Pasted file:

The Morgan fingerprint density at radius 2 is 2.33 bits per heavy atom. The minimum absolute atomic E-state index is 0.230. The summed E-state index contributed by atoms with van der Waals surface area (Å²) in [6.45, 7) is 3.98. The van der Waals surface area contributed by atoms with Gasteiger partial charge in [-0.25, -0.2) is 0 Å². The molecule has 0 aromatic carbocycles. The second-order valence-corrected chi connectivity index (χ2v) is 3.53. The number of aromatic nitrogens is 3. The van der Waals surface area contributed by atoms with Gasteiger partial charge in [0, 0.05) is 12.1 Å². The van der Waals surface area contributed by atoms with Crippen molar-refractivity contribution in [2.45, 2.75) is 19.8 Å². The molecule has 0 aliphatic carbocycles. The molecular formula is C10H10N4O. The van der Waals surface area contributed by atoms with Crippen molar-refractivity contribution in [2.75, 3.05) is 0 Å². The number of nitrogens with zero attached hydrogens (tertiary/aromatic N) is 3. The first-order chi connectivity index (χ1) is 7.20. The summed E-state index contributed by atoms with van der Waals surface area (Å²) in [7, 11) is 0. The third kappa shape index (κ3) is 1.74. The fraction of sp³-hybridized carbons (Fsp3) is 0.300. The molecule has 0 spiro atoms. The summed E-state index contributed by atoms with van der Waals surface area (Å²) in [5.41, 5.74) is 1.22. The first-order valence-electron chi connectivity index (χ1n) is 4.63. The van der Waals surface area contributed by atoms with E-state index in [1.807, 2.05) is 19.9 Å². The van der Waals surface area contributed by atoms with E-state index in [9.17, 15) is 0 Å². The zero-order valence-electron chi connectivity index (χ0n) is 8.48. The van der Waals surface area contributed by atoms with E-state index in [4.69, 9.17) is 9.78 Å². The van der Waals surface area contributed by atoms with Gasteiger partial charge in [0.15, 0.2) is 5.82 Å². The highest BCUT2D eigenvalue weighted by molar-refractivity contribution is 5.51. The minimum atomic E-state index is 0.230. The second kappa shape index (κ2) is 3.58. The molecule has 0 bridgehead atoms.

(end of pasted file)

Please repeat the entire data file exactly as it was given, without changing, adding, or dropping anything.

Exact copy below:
The Morgan fingerprint density at radius 2 is 2.33 bits per heavy atom. The minimum absolute atomic E-state index is 0.230. The summed E-state index contributed by atoms with van der Waals surface area (Å²) in [6.45, 7) is 3.98. The van der Waals surface area contributed by atoms with Gasteiger partial charge in [-0.25, -0.2) is 0 Å². The molecule has 0 aromatic carbocycles. The second-order valence-corrected chi connectivity index (χ2v) is 3.53. The number of aromatic nitrogens is 3. The van der Waals surface area contributed by atoms with Gasteiger partial charge in [0, 0.05) is 12.1 Å². The van der Waals surface area contributed by atoms with Crippen molar-refractivity contribution in [2.45, 2.75) is 19.8 Å². The molecule has 0 aliphatic carbocycles. The molecular formula is C10H10N4O. The van der Waals surface area contributed by atoms with Crippen molar-refractivity contribution in [2.75, 3.05) is 0 Å². The number of nitrogens with zero attached hydrogens (tertiary/aromatic N) is 3. The first-order chi connectivity index (χ1) is 7.20. The summed E-state index contributed by atoms with van der Waals surface area (Å²) in [7, 11) is 0. The third kappa shape index (κ3) is 1.74. The fraction of sp³-hybridized carbons (Fsp3) is 0.300. The molecule has 0 spiro atoms. The summed E-state index contributed by atoms with van der Waals surface area (Å²) in [5.41, 5.74) is 1.22. The first-order valence-electron chi connectivity index (χ1n) is 4.63. The van der Waals surface area contributed by atoms with E-state index in [1.807, 2.05) is 19.9 Å². The van der Waals surface area contributed by atoms with E-state index in [9.17, 15) is 0 Å². The zero-order valence-electron chi connectivity index (χ0n) is 8.48. The van der Waals surface area contributed by atoms with E-state index in [4.69, 9.17) is 9.78 Å². The van der Waals surface area contributed by atoms with Gasteiger partial charge in [0.15, 0.2) is 5.82 Å². The highest BCUT2D eigenvalue weighted by molar-refractivity contribution is 5.51. The minimum atomic E-state index is 0.230. The second kappa shape index (κ2) is 3.58. The molecule has 0 bridgehead atoms.